The Emirates Institution for Advanced Science and Technology (EIAST) has revealed the final design details and specifications of DubaiSat-2, its second satellite project.
The UAE's second remote-sensing satellite is due to be launched into orbit by the end of 2012 on board a Dnepr rocket through the Moscow-based International Space Company Kosmotras (ISCK) from Yasny Cosmodrome in Russia.
The technical improvements include an increase in data download speed from 30 Mbits /second from DubaiSat-1 to 160 Mbits /second.
The data acquired by the satellite will also increase from 12,000 square metres per day to 17,000 square metres.
The satellite will weigh 300 kg, be two metres high and 1.5 metres wide and will orbit at 600 km above the earth's surface, compared with DubaiSat-1's 690 km.
The orbit has also been changed from ascending (South to North) to a descending orbit (North to South), which will allow both satellites to work well together and give better coverage over the UAE area.
"Our investment in the UAE team of engineers is the most important achievement of EIAST through our flagship satellite, DubaiSat-1, launched in 2009. This reflected the vision of His Highness Sheikh Mohammed Bin Rashid Al Maktoum, UAE Vice President and Prime Minister and Ruler of Dubai, to strengthen the involvement of UAE youth in frontier and advanced sciences,” said Ahmed Al Mansoori, Director General, EIAST (pictured below).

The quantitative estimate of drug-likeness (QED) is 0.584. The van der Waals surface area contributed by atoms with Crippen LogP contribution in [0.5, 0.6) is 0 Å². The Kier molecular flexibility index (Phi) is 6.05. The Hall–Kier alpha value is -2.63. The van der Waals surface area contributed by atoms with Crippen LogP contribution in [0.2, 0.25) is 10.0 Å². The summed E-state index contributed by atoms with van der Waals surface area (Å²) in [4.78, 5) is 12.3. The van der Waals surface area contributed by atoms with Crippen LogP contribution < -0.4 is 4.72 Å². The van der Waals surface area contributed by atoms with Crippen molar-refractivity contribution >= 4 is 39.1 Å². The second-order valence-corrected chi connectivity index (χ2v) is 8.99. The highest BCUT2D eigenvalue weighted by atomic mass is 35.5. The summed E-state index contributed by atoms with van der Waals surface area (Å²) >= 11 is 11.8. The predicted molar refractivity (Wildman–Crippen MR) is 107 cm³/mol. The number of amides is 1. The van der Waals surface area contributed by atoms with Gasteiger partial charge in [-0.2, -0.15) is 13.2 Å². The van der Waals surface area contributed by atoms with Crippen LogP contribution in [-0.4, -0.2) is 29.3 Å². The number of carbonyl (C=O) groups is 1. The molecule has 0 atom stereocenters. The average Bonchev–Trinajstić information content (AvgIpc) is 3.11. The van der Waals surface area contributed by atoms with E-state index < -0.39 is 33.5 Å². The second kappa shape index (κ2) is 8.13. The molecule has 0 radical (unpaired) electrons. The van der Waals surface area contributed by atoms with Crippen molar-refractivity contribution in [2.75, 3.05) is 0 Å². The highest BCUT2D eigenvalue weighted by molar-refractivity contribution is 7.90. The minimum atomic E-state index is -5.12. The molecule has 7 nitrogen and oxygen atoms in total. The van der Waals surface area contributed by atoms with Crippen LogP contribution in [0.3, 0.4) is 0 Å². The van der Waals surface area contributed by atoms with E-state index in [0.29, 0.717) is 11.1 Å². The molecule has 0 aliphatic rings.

“These young engineers and specialists are now more confident and determined to succeed as they work towards the launch of DubaiSat-2 late next year, and this is the real achievement of our space programme."
"The DubaiSat-2 project is in line with the aspirations of our leadership to promote the knowledge base and technical skills of UAE nationals, enabling them to embrace the latest technologies, which will contribute to the overall social and economic growth of the UAE. The leadership also envisions the creation of a knowledge-based economy by developing our human resources," he added.
The UAE team, along with their South Korean Partners (Satrec Initiative), has designed the satellite to produce higher-quality images. It will have a panchromatic resolution of 1m and a multispectral resolution of 4m in four spectral bands (red, green, blue and near infrared). This should enhance the quality of the images for various applications including environmental projects, urban planning, infrastructure, telecommunications and electricity.